5.1.4 The Problem of Multiple Causation

Part: 
Two
Chapter: 
5

The world is complex, and most consequences are "caused" by numerous factors. Are highway deaths caused by failure to wear seat belts, failure of the automobile companies to install airbags, failure of the government to require automobile companies to install airbags, alcohol, judicial leniency towards drunk drivers, speeding, and so on and on? Is heart disease caused by cigarette smoking, obesity, stress, or excess animal fat in our diets? As with most other questions of this type, the answers can only be "all of the above," and so too with the problem of pornography. We have concluded, for example, that some forms of sexually explicit material bear a causal relationship both to sexual violence and to sex discrimination, but we are hardly so naive as to suppose that were these forms of pornography to disappear the problems of sex discrimination and sexual violence would come to an end.

If this is so, then what does it mean to identify a causal relationship? It means that the evidence supports the conclusion that if there were none of the material being tested, then the incidence of the consequences would be less. We live in a world of multiple causation, and to identify a factor as a cause in such a world means only that if this factor were eliminated while everything else stayed the same then the problem would at least be lessened. In most cases it is impossible to say any more than this, although to say this is to say quite a great deal. But when we identify something as a cause, we do not deny that there are other causes, and we do not deny that some of these other causes might bear an even greater causal connection than does some form of pornography. That is, it may be, for example, and there is some evidence that points in this direction, that certain magazines focusing on guns, martial arts, and related topics bear a closer causal relationship to sexual violence than do some magazines that are, in a term we will explain shortly, "degrading." If this is true, then the amount of sexual violence would be reduced more by eliminating the weaponry magazines and keeping the degrading magazines than it would be reduced by eliminating the degrading magazines and keeping the weaponry magazines.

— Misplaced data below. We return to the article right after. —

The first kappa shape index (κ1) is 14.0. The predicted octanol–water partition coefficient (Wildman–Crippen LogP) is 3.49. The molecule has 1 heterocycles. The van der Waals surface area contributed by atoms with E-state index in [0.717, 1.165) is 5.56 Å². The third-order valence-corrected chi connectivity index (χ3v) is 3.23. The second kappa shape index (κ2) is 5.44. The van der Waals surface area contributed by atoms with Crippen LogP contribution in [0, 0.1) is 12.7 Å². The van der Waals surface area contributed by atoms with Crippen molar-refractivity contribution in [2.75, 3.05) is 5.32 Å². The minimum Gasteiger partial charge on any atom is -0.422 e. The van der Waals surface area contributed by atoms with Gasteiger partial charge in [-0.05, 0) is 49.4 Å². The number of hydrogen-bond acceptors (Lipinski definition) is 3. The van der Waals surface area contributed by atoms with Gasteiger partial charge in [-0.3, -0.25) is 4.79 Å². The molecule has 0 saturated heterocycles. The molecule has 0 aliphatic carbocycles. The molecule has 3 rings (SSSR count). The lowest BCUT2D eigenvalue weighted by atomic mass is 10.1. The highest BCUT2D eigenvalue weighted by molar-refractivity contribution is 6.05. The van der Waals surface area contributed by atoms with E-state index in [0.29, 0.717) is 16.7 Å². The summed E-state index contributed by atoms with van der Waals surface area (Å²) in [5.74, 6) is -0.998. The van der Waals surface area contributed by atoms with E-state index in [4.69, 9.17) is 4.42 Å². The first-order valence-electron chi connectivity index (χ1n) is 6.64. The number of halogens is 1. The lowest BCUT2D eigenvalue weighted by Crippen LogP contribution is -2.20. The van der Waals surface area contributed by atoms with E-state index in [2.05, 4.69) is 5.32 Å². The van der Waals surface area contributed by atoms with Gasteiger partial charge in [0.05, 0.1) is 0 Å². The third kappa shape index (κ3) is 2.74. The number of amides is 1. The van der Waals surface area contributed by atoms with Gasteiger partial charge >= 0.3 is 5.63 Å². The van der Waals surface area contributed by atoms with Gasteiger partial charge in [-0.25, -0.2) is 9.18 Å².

Why, then, do we concentrate on pornography? For one thing, that is our mission, and we have been asked to look at this problem rather than every problem in the world. We do not think that there is something less important in what we do merely because some of the consequences that concern us here are caused as well, and perhaps to a greater extent, by other stimuli. If the stark implications of the problem of multiple causation were followed to the ultimate conclusion of casting doubt on efforts relating to anything other than the "largest" cause of the largest problem, few of us could justify doing anything in our lives that was not directly related to feeding the hungry. But the world does not operate this way, and we are comfortable with the fact that we have been asked to look at some problems while others look at other problems. And we are equally comfortable with the knowledge that to say that something is one of many causes is not to say that it is not a cause. Nor is it to say that the world would not be better off if even this one cause were eliminated.

When faced with the phenomenon of multiple causation, cause is likely to be attributed to those factors that are within our power to change. Often we ignore larger causes precisely because of their size. When a cause is pervasive and intractable, we look elsewhere for remedies, and this is quite often the rational course. A careful look at the available evidence can give us some idea of where the problems are, what different factors are causing them, which remedies directed at which causes are feasible, and which remedies directed at which causes are futile, unconstitutional, or beyond available means. We acknowledge that all of the harms we identified have causes in addition to the ones we identify. But if we are correct with respect to the causes we have identified, then we can take confidence in the fact that lessening those causes will help alleviate the problem, even if lessening other causes might very well alleviate the problem to a great extent.